Wannabe Birder blog: HummersDo you believe in hummingbirds?
By: John Lundy, Duluth News Tribune
One of the things I don't think I could ever grow tired of is watching hummingbirds.
I've been blessed recently with steady hummingbird traffic on my nectar feeder. There may be only two hummers. That is the most I've seen at once, and when there are two at a time one quickly chases off the other.
But I never have to wait long before a hummingbird appears at my feeder. I'm rewarded with a wonderful view, because the feeder is hanging just outside the sliding door to my dining room.
For whatever reason, hummingbirds have been only sporadic visitors to the feeders I've had out in previous years. So now that I'm finally get regulars, I'm obsessive about trying to please them. Has the nectar been out too long? Is it too cold? Too warm? Is there enough left to last the day? Am I using the right water:sugar ratio? (I always go with 4:1.)
But the hummingbirds don't seem to be all that fussy.
Bob King and I covered the Duluth Air Show a few Saturdays ago, and we were impressed by those amazing flying machines and what the highly skilled pilots could do with them. But we agreed that they've got nothing on hummingbirds.
They hover. They zip forward, backwards, up, down. Their wings move constantly, far too fast to follow with the naked eye. A hummingbird's wings beat 60 to 80 times per second in normal flight. In a courtship dive it can accelerate to 200 times per second. And occasionally, miraculously, it comes to a complete rest. But never for long.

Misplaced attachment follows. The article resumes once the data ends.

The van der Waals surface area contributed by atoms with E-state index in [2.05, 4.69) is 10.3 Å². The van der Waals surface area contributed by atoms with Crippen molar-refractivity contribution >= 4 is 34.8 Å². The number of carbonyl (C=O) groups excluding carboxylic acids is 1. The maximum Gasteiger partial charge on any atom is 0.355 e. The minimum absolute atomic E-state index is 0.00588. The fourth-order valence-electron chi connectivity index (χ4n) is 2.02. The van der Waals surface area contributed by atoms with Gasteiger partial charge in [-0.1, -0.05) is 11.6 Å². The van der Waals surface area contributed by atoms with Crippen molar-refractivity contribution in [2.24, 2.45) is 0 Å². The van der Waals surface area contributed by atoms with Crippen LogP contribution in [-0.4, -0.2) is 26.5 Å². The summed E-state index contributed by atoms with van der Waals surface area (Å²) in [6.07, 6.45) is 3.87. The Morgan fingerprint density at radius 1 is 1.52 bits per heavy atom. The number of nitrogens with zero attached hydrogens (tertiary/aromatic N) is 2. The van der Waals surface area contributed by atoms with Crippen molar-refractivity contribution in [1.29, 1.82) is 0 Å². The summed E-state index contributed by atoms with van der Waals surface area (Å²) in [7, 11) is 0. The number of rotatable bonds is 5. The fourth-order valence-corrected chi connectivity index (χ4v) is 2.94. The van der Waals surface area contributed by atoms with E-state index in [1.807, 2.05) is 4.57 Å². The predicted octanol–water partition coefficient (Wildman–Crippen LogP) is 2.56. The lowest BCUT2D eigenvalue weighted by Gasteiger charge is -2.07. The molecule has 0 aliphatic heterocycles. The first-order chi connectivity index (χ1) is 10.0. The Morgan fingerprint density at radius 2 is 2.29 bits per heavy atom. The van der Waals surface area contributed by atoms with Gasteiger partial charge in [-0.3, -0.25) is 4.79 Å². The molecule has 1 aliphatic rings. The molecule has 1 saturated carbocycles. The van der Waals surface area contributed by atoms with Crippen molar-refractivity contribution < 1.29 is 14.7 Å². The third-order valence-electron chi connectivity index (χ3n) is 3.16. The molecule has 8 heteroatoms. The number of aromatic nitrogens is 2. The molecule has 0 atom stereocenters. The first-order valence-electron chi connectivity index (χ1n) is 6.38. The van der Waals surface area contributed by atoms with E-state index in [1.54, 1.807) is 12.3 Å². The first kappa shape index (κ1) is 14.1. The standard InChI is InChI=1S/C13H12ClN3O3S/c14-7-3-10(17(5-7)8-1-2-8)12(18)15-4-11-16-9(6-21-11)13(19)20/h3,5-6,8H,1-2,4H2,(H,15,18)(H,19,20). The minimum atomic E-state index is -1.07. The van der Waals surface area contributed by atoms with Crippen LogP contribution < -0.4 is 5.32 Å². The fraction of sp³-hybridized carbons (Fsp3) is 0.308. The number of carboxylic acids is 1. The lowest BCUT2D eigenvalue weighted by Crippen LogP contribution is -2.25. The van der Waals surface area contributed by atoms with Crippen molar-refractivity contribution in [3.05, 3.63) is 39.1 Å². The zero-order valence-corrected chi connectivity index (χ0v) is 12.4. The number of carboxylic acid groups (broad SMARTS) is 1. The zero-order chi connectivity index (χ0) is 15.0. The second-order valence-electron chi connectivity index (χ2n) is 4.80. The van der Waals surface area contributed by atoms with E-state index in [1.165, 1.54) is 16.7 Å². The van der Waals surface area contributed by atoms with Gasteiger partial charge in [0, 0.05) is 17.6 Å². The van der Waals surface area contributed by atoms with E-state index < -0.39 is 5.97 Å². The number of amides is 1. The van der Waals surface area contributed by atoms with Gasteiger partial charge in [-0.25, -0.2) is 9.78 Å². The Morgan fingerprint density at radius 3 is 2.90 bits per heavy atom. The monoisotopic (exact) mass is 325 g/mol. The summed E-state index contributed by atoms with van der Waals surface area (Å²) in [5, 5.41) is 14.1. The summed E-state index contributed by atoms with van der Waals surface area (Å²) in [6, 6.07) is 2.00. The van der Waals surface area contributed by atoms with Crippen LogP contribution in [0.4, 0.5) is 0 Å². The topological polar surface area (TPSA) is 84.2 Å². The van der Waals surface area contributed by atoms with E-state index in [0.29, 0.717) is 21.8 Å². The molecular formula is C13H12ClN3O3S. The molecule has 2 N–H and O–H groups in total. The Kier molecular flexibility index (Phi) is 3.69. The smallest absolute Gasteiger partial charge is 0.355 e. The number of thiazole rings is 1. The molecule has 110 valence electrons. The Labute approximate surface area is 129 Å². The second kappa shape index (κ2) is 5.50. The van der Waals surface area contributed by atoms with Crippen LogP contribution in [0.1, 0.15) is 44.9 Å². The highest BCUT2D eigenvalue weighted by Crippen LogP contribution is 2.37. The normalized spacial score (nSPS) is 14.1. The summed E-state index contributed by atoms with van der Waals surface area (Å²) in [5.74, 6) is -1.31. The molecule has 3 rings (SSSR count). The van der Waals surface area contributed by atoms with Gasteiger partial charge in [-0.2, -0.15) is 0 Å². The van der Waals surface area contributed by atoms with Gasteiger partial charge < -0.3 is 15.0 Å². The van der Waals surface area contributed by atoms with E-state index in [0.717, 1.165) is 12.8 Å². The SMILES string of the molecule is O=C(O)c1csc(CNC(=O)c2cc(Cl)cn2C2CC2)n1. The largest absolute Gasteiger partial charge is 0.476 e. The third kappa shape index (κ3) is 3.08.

And consider this: The ruby-throated hummingbird (that's the only kind we normally see in the Northland) that's feeding on my nectar will be somewhere in Central America for Christmas. This tiny creature, 3.5 inches from tip of bill to tip of tail, weighing less than a nickel, will somehow cover all that distance. Let's say it travels from Duluth to Galveston, Texas -- 1,380 miles. Then it crosses the Gulf of Mexico in a single, 525-mile flight. And then perhaps 1,000 miles more to somewhere in Central America. That a journey of 2,905 miles.
There's a line, I think, in "Peter Pan," in which the children in the audience are asked: "Do you believe in fairies?"
I say: I know hummingbirds are real, so why not fairies?
You may have seen this video, but it might be worth seeing again. It shows someone in Kentucky feeding a hummingbird by hand:
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